Haha yeah let your money work for you and all that. I don’t think I would be here if I were after money. It would be great to have it haha. I could support people in more ways. That brings me to one thing I realized. People need to be more selfless. Not only in Japan but in general. Just go out and help others. Don’t look for what benefits you can get out of it. The benefit will come to you at some point without you realizing. I mean like as for an ecosystem, if you help others you help yourself as well. It’s all about working together.
Any last points?
Just get out there and do something.. anything, just try and create content. Trial and error. I have been quoting a lot of buzz words here but you know they from somewhere. Here one more build-measure-learn. Don’t over engineer ideas. Of course you shouldn’t deliver shitty stuff, but start with something, see what the feedback is, and change, adjust and improve in a next step. This can be applied to everything that you do in your life. And don’t be afraid to ask for help.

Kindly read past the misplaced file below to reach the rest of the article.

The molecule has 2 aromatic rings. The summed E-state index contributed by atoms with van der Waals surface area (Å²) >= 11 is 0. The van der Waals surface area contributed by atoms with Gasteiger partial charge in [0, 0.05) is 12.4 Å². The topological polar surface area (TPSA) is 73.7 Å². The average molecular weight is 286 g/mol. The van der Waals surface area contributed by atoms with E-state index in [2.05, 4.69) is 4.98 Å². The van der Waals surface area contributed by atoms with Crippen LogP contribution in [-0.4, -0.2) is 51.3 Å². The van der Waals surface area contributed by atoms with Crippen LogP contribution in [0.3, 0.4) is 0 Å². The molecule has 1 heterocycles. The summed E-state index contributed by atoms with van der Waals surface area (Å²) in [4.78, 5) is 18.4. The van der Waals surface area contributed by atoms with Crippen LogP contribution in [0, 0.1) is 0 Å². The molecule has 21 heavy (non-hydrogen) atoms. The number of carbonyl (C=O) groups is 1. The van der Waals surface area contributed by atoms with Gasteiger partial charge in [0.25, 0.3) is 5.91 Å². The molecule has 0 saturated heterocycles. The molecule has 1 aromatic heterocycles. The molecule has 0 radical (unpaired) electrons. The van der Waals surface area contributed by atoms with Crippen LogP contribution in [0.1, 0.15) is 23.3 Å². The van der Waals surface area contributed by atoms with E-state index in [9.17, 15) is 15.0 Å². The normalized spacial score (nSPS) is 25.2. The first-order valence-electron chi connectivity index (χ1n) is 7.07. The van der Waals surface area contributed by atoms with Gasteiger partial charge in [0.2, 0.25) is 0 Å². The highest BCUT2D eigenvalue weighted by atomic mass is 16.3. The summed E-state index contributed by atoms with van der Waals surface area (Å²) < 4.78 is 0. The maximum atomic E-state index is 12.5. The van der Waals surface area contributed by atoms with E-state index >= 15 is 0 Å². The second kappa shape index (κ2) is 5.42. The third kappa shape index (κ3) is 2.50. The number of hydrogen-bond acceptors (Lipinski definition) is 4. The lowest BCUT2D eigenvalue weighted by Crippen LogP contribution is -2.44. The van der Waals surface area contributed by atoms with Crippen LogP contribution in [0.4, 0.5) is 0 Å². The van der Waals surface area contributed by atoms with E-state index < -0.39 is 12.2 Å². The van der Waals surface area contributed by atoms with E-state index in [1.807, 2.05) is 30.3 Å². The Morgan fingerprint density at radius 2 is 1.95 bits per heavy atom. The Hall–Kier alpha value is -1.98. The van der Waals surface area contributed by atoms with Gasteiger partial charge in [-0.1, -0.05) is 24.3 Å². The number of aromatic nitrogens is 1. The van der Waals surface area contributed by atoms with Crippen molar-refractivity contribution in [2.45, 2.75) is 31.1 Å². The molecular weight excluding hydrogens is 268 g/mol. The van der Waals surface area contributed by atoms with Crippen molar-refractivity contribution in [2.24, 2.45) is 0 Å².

The way Tugi talked about startup ecosystems seemed to somehow connect with his studies and interests in biology systems – at least to some degree. He mentioned cross pollination, our talks about big corporations failing could relate to evolution and natural selection, and also the constant reference to ecosystems. Coincidence, simply a framework of thinking, or whatever it may be – Tugi uses his knowledge and experiences to do what he can to help this particular ecosystem thrive. I’m excited to see what the Osaka startup ecosystem grows up to be.